Friday, August 31, 2007
Ruth was a little dubious about going but it is an excellent museum and we both felt we learned a great deal. Currently there is an exhibition on the Canadian mission in Afghanistan. It doesn't try to promote or justify our involvement. It does tell the story of what happens there. There is a poignant slide show featuring some of those who died with photographs from childhood through proms to their time of deployment. I can't imagine anyone not being moved.
We are also given the grim facts on malnutrition and illiteracy and poverty in Afghanistan. According the the UN half of the population gets less than 2400 calories a day, considered the minimum for health. Infant mortality is high. The stats also point out that 8 million people voted in the last election, including millions of women. Children are now getting an education and food is being delivered to areas of extreme poverty.
What should we think? Incessant war is the reason for much of this suffering, so why would more war be a solution? Yet the election wouldn't have taken place without the NATO presence.
These issues are seldom simple and we all want our troops to come home to safety. So we keep praying for peace.
Thursday, August 30, 2007
Wednesday, August 29, 2007
After nearly 50 years Stephen Truscott has been acquitted of a murder he did not commit. As a fourteen year old he was the youngest Canadian to be sentenced to "hang by the neck until dead" a graphic and grisly description of the form of execution to be meted out. Fortunately the death sentence was commuted and now he has been exonerated.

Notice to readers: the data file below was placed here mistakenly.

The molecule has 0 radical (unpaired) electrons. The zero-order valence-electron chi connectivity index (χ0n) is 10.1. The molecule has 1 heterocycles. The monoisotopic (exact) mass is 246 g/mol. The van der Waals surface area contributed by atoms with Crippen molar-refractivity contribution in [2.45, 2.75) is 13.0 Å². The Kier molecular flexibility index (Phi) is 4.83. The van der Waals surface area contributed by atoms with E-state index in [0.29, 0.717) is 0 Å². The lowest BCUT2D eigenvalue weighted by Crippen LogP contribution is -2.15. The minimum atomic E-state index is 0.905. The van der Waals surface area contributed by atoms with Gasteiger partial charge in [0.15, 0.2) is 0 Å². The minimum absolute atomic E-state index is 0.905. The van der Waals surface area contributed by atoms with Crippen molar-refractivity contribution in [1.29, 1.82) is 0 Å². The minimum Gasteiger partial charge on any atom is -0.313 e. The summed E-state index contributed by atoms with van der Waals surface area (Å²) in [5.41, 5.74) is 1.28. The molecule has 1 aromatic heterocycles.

I don't believe in the death penalty for many reasons. There are miscarriages of justice which cannot be righted when the wronged persons are dead. But even when the perpetrators of the crimes have been fairly brought to justice the state should not be a murderer. I worked as a chaplain in Kingston Penitentary during my seminary days and I saw that some of those who committed heinous crimes came to the place of penitence for their wrongdoing.
Executing them might have brought some satisfaction for a few, yet capital punishment would not have brought back the dead victims, it would have removed the opportunity for repentance, and it would have made our society harsher. The United States is the only Western country which maintains the death penalty but there is little evidence there that capital punishment acts as a deterrent.
I have a button somewhere which asks "Why kill people for killing people to prove that killing people is wrong?" One of the Ten Commandments instructs us not to kill. This question and this commandment still make sense to me as a Christian.
Tuesday, August 28, 2007
I also checked my blog to refresh my memory on where I left off. I was pleased to see that there were several responses during my absence. A couple more individuals have joined the ranks of Blogger so that the responses can be direct rather than through email.